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September 29, 2013

Boehringer Ingelheim cancer drug shows positive results in Phase III trial

Boehringer Ingelheim's LUME-Lung 1 Phase III clinical trial of novel investigational compound nintedanib has provided a significant and clinically relevant overall survival benefit for advanced non-small cell lung cancer (NSCLC) patients with adenocarcinoma histology.

By Heidi Vella

adenocarcinoma

Boehringer Ingelheim’s LUME-Lung 1 Phase III clinical trial of novel investigational compound nintedanib has provided a significant and clinically relevant overall survival benefit for advanced non-small cell lung cancer (NSCLC) patients with adenocarcinoma histology.

Nintedanib is an investigational compound that is not yet approved or had its safety and efficacy fully established.

It is an oral triple angiokinase inhibitor that targets three receptors crucially involved in angiogenesis and tumour growth. Angiokinase is one of the key processes leading to invasion and metastasis of solid tumours

LUME-Lung 1 showed nintedanib, plus chemotherapy drug docetaxel, provided a statistically significant increase in median overall survival from 10.3 months in the placebo arm to 12.6 months in the nintedanib arm, Boehringer Ingelheim reported.

In addition, the data demonstrated that the earlier adenocarcinoma patients failed first line chemotherapy, the bigger the benefit nintedanib provided. Adenocarcinoma is a cancer of an epithelium that originates in glandular tissue.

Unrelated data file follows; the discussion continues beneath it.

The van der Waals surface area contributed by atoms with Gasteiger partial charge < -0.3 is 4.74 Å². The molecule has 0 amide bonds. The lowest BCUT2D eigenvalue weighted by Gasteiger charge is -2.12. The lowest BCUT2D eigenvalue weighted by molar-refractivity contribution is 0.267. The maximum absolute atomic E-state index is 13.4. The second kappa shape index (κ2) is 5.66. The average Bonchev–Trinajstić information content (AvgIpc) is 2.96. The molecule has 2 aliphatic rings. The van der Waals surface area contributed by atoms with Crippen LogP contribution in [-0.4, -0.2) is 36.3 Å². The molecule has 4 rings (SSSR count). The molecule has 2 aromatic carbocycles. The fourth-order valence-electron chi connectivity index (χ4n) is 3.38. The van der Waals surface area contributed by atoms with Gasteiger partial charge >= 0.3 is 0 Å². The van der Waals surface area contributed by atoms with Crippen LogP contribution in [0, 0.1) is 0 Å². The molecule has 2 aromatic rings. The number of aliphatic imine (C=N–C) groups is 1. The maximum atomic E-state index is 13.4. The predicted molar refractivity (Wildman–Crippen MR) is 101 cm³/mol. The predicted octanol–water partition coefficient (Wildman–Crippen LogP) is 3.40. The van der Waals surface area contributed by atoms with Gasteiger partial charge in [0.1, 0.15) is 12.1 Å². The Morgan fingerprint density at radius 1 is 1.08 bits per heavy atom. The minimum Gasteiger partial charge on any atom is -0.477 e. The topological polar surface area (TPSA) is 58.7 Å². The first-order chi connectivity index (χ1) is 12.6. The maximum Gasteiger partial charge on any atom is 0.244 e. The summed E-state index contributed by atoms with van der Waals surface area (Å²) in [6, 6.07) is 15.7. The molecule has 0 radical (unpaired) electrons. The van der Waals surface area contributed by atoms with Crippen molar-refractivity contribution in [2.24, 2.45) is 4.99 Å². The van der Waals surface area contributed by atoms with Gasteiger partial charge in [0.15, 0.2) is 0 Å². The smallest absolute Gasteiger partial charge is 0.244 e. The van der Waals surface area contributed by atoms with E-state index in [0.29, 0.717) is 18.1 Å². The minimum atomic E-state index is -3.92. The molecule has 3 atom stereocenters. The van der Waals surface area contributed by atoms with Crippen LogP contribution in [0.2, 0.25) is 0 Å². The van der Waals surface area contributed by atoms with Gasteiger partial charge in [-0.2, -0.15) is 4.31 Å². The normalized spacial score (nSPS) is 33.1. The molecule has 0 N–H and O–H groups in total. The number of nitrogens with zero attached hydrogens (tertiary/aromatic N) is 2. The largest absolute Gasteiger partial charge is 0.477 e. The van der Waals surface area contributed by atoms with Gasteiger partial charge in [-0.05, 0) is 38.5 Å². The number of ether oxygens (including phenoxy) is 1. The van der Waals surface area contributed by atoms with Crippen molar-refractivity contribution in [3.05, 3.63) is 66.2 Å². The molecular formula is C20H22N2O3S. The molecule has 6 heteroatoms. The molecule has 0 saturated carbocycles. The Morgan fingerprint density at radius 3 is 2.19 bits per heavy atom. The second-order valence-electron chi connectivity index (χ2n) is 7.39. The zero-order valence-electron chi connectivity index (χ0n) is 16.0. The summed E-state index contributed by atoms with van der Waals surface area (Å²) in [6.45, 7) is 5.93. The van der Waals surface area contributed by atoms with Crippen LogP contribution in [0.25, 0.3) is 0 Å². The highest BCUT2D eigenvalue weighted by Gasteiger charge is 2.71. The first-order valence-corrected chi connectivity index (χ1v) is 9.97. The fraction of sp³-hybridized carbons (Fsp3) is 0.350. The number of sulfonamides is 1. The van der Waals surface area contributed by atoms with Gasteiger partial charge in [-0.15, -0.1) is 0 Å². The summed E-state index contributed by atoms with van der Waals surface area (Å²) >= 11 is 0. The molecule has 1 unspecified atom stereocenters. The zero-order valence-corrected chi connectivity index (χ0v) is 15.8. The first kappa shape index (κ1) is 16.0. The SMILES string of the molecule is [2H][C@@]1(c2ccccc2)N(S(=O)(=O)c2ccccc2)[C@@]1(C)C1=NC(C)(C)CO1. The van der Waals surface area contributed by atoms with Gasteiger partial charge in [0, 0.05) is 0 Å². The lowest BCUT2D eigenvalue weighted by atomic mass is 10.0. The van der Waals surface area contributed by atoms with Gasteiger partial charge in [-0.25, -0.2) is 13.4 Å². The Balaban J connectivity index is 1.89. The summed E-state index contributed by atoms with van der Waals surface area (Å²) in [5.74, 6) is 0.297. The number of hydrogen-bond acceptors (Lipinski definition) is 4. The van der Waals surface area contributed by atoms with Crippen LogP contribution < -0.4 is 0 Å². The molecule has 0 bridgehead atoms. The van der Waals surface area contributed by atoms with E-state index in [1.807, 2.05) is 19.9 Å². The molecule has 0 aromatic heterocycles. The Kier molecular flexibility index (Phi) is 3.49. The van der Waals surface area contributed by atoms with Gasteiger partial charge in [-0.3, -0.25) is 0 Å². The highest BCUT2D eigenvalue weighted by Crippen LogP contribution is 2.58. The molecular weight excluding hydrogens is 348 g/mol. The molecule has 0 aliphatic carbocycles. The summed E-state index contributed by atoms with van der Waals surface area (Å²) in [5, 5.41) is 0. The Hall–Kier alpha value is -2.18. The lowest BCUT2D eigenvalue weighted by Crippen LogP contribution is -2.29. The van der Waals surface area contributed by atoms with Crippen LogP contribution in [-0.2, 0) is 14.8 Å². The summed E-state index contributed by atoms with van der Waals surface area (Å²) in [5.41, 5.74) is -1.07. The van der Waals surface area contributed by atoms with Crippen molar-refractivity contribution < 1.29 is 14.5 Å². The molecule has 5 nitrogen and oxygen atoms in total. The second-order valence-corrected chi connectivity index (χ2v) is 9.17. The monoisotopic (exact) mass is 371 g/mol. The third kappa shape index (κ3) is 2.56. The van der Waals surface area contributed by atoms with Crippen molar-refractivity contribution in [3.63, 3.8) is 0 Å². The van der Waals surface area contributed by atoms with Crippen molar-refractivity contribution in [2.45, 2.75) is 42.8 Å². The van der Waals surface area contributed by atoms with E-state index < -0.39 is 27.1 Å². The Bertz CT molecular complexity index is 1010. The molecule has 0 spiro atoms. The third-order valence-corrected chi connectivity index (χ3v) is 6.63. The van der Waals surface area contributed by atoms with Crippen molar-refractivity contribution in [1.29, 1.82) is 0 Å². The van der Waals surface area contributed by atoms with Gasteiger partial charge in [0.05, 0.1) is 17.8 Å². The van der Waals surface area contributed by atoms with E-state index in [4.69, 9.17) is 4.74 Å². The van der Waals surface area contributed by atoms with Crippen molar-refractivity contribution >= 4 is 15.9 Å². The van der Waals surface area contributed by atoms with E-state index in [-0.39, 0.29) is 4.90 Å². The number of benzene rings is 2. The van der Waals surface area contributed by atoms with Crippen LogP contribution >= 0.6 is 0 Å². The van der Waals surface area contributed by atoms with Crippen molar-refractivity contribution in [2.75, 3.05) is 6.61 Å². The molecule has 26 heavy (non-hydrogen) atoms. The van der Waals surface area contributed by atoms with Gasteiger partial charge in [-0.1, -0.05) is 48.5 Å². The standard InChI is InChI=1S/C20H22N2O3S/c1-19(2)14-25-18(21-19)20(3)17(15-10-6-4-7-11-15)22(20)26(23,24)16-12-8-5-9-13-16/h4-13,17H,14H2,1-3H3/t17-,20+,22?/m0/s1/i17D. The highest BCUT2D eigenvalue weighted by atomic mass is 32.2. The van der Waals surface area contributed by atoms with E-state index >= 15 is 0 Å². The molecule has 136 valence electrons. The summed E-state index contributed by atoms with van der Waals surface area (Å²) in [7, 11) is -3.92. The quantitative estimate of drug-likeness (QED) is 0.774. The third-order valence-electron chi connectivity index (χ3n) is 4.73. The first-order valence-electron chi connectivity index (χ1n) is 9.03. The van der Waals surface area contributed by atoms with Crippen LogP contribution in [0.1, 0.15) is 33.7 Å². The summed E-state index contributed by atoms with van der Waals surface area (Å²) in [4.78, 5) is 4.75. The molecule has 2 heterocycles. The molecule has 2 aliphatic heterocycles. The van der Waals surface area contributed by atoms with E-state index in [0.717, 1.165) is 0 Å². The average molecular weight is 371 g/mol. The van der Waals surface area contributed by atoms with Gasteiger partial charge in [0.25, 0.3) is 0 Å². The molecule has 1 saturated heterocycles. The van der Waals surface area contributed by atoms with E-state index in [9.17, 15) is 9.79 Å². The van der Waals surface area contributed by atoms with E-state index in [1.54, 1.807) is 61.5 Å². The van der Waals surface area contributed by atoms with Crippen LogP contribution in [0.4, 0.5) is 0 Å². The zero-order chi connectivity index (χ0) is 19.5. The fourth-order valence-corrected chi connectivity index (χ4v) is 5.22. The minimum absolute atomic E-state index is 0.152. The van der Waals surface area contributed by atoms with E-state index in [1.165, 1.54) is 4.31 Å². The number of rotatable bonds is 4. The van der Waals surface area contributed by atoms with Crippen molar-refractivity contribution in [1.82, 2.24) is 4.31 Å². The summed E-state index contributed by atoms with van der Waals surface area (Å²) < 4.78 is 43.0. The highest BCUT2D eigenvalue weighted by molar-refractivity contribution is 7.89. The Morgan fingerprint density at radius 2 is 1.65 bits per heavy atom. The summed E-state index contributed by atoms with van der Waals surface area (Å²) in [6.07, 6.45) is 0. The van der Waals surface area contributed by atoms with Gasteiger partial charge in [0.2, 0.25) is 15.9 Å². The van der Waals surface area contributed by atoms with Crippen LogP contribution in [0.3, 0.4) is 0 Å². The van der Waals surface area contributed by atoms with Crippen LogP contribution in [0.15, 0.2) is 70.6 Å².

"Recent treatment advances for this sizeable patient population have been limited, but we have reached an important milestone with nintedanib."

Compared with the overall adenocarcinoma patient population, patients with advanced adenocarcinoma who progressed within nine months after the start of their first-line treatment achieved a larger median overall survival benefit of three months.

Herlev University Hospital Copenhagen Department of Oncology Dr Anders Mellemgaard said Adenocarcinoma is the most common form of non-small cell lung cancer and the majority of patients with an advanced stage of the disease will ultimately progress after initial therapy, therefore effective second-line treatments are vital.

"Recent treatment advances for this sizeable patient population have been limited, but we have reached an important milestone with nintedanib," Dr Anders said.

"LUME-Lung 1 showed that nintedanib when added to chemotherapy was effective in extending overall survival by 2.3 months for advanced non-small cell lung cancer patients with adenocarcinoma histology and could become an important second-line option for these patients."


Image: Micrograph of an adenocarcinoma showing mucin containing vacuoles. Photo: courtesy of Nephron.

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